Emil played a most important role in building the company. Roger and Emil had a lot on their plates to grow the company profitably. The two even delivered appliances and other items bought by customers, sometimes each individually, sometimes together. This put them on the road a lot when they really wanted to be back at the store tending to business there. But they did what had to be done.
I'll back up just a few years. Roger left the company in 1953 when he enlisted in the Army. He rose to the rank of corporal during his two years service in Germany. He returned to Wausau and the company once his hitch was over in 1955. So he rejoined the company just as Emil was coming on board.
Roger thought a great deal of Emil, and wrote this about him:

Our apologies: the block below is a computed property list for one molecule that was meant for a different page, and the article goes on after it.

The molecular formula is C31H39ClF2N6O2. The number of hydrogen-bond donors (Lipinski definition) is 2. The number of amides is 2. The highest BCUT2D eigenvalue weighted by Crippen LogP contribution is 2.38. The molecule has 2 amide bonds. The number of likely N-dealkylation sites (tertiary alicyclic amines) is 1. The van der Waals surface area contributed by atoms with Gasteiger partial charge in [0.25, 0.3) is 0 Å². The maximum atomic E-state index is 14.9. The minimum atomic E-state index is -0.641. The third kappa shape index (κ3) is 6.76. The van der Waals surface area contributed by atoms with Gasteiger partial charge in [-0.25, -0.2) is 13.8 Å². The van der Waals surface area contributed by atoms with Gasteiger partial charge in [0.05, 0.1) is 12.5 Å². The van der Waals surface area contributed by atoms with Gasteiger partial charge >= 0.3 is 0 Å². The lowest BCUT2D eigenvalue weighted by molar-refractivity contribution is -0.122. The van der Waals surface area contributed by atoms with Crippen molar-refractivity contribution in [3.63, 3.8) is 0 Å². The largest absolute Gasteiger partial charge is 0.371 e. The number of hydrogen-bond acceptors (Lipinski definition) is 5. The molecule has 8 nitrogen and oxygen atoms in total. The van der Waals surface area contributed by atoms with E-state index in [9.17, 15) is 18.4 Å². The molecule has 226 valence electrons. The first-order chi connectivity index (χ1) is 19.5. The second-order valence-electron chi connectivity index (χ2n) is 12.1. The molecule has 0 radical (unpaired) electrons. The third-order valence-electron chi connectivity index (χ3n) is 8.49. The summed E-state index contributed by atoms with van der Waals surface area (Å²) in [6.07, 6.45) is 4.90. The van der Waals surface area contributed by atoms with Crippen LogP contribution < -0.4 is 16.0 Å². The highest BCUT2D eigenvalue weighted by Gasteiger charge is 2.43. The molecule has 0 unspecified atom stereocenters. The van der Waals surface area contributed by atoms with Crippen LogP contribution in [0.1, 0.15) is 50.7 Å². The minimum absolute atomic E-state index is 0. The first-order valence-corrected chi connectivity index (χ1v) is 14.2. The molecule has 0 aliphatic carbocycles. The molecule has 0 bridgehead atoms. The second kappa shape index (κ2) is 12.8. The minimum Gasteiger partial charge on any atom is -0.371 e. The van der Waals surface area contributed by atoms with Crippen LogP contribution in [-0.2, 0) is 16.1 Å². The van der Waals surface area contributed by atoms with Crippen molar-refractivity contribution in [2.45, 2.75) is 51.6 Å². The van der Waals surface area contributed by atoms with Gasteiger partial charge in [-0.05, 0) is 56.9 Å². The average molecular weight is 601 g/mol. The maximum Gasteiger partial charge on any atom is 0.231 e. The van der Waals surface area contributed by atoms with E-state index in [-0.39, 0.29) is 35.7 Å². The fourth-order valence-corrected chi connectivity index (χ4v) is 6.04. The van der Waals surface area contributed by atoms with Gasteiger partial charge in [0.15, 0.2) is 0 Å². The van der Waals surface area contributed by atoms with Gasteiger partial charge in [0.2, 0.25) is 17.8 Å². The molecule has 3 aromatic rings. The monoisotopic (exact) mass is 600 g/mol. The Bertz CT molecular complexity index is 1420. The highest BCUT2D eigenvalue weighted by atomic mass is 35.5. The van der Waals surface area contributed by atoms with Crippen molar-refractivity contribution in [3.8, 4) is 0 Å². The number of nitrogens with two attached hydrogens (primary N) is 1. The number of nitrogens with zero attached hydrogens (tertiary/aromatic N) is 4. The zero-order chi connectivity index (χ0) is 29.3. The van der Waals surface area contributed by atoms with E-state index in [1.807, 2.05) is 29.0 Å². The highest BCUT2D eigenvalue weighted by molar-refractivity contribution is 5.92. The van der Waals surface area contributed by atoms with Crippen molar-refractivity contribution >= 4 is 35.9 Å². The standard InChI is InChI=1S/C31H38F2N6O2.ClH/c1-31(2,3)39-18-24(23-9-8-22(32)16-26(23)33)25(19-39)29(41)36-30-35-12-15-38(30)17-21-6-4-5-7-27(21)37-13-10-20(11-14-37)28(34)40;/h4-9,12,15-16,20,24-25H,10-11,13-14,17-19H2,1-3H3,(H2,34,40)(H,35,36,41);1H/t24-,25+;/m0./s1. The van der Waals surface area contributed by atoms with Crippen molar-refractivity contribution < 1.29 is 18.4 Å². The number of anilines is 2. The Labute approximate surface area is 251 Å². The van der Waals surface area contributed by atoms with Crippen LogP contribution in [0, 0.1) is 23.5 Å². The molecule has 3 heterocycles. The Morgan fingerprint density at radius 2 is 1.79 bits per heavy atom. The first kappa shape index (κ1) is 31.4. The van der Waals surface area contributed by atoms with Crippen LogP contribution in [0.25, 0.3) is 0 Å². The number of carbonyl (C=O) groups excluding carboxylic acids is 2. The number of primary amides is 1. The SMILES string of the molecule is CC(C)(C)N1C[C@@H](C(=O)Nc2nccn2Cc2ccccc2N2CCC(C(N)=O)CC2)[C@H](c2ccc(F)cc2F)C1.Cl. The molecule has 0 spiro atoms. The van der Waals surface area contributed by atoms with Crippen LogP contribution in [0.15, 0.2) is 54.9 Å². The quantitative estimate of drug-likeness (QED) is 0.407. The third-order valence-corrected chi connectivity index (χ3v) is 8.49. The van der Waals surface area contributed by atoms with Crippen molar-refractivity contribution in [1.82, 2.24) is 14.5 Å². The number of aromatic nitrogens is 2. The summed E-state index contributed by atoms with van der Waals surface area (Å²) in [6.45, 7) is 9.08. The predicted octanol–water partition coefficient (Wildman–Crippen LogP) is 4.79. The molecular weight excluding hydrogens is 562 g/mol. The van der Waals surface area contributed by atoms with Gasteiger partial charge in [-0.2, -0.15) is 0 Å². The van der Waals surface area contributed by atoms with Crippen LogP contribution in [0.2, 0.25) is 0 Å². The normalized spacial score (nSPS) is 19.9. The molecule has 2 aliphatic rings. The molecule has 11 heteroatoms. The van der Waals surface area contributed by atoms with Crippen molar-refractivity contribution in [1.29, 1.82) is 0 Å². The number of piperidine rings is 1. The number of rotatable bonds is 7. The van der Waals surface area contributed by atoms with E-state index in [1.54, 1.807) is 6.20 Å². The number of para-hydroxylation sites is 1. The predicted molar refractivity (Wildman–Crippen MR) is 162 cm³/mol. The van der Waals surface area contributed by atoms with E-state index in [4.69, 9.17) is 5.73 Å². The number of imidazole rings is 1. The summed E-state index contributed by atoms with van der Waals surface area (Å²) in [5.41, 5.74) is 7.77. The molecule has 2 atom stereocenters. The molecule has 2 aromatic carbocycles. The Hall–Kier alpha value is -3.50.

"Emil was more than a brother-in-law and business partner … (We) shared a synergistic bond that transcended individual roles and carried over into (our) personal and professional lives."
I might remark that Emil was also very close to Arthur Grebe.
Then the Grebe family and business were hit with a bombshell. Like a bolt from the blue, Emil suffered a heart attack in 1981 and died in 1982. This was a shocker to the company and all with whom Emil was associated. It was such a shock that Roger decided to sell the company in 1985 to an ACE Hardware dealer in Chicago. Roger simply said he needed to move on, seek a change. That said, he held on to the property and only sold the hardware store assets.
The arrangement did not work well. One problem was the owners remained in Chicago. Another was that Roger had left the company and Emil was gone. Charlotte and Roger's two sons, Tim and Randy, remained. But one by one others began to leave the company as well. Son Randy left in 1985 and ultimately became a missionary. Charlotte hung on as long as she could to handle the accounting and provide some semblance of continuity. Roger has written: